Tuesday, 26 July 2016


In this case, the charges against the Appellant, Chief Judicial Magistrate (CJM) of a District in Gujarat, was involved in rendering of decisions motivated by corrupt practices or by oblique motives.  The two criminal cases which were tried by the Appellant CJM involved offences under Section 135 of the Customs Act, 1962 related to the smuggling of 275 silver slabs worth ₹.5,86,50,620/-. The offence invited a punishment of imprisonment for a term which may be extend up to seven years and with fine. But in the absence of any special and adequate reasons, such imprisonment should not be less than three years. Disciplinary action was initiated against the CJM.

The explanation of the Appellant was that he was recently promoted to the cadre of CJM and was not aware of the provisions of Section 135. This explanation was not accepted by the Disciplinary Committee and also by the Full Court of the HIGH COURT OF GUJARAT (Respondents). They were of the opinion that as a judicial officer who was in service for over fourteen years, the Appellant could not have been unmindful of and was duty bound to have read the governing provisions of the law under which the offence was sought to be established. The Appellant awarded sentences ranging from three months to five years of imprisonment to different accused. No reasons appear from the record of the judgment, for awarding less than the minimum sentence prescribed. They opined that it was inconceivable that a judicial officer would do so in two successive trials without apprising himself of the law or the punishment provided by the legislature.

Also read my book on corruption based on my autobiography:
A FRAUD IN THE INDIAN CONSTITUTION http://www.amazon.in/dp/9352353986 

In the appeal filed by the CJM, the Supreme Court after duly examining the judgments rendered by the Appellant CJM and merit in the finding of the High Court, it was held that the Appellant paid no heed whatsoever to the provisions of Section 135 under which the sentence of imprisonment shall not be less than three years, in the absence of special and adequate reasons to the contrary to be recorded in the judgment of the Court.  Most significant is the fact that the Appellant imposed a sentence in the case of each accused in such a manner that after the order was passed no accused would remain in jail any longer.  Two of the accused were handed down sentences of five months and three months in such a manner that after taking account of the set-off of the period during which they had remained as under-trial prisoners, they would be released from jail. The Appellant had absolutely no convincing explanation for this course of conduct.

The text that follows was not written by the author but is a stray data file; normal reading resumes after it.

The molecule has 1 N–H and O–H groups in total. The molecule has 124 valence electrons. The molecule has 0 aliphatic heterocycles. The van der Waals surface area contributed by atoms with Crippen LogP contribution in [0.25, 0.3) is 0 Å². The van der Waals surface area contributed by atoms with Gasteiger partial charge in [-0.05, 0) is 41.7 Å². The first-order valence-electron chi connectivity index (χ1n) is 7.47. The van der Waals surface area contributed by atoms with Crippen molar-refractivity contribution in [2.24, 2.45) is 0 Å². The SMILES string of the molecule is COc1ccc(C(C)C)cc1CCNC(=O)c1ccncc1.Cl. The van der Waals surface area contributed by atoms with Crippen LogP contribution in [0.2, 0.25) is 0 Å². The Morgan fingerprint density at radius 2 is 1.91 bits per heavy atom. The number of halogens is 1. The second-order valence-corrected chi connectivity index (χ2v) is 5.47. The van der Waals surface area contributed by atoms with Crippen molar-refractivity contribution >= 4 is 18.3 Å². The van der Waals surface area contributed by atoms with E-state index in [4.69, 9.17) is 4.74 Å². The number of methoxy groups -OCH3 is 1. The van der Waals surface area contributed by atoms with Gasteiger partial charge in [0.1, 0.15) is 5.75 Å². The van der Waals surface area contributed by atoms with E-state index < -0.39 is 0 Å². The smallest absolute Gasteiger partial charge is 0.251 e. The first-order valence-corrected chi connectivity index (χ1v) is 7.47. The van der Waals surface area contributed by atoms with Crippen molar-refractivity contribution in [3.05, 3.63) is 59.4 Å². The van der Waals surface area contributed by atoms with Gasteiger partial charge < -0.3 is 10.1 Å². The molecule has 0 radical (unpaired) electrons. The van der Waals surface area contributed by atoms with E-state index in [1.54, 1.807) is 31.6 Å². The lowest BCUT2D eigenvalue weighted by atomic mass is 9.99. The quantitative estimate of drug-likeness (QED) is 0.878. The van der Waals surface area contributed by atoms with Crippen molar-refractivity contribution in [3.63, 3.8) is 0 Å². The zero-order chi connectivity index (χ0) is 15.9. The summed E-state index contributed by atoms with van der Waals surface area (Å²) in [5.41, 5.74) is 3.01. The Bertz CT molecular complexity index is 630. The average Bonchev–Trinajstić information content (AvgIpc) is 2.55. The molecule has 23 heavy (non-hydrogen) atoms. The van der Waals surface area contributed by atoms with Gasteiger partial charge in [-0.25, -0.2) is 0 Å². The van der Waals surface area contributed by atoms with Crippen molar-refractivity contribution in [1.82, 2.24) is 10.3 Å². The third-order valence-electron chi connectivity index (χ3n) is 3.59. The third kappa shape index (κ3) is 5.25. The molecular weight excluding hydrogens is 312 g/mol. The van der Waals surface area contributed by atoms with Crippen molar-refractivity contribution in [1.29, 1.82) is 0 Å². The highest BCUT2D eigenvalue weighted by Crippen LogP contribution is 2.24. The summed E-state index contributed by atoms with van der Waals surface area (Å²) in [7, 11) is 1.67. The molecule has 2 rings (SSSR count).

The Appellant had been dismissed from service. The submission of the Appellant was that having regard to the fact that he had an unblemished record of service, the imposition of the punishment of dismissal would be disproportionate to the misconduct which had been found to be established. Rule 6 of the Gujarat Civil Services (Discipline and Appeals) Rules 1971 enunciates disciplinary penalties.  Among them is (i) compulsory retirement; (ii) removal from service which shall not be a disqualification for future employment under Government; (iii) dismissal from service which shall ordinarily be a disqualification for future employment under Government.  Having due regard to the nature of the misconduct which has been found to be established and the totality of circumstances SC was of the view that the punishment of dismissal should stand substituted by an order of compulsory retirement. The Appellant has attained the age of superannuation and would be entitled to his retirement benefits on that basis. They accordingly allowed the Appeals in part.  The judges also confirmed the judgment of the High Court in so far as it rejected the challenge by the Appellant to the finding of misconduct.  However, for the reasons which they had indicated above they directed that the order of dismissal from service should stand substituted with an order of compulsory retirement which should take effect from 14 July 2009, the date on which the final order of penalty was imposed upon the Appellant. [Reference: SUPREME COURT OF INDIA, Civil AppeaL Nos 6116-6117 OF 2016 - Arising out of SLP (C) Nos.34674 -34675 of 2012- judgment dated JULY 12, 2016

1 comment:

  1. Leniency when shown in awarding the punishment without proper justification can be an indicator of collusion between the judge and the criminal. A few years back, advocates were caught red handed for taking shortcuts in the competitive selection test for judicial officers, in Karnataka. An officer who manages through such shortcuts is prone to deviate from professional ethics.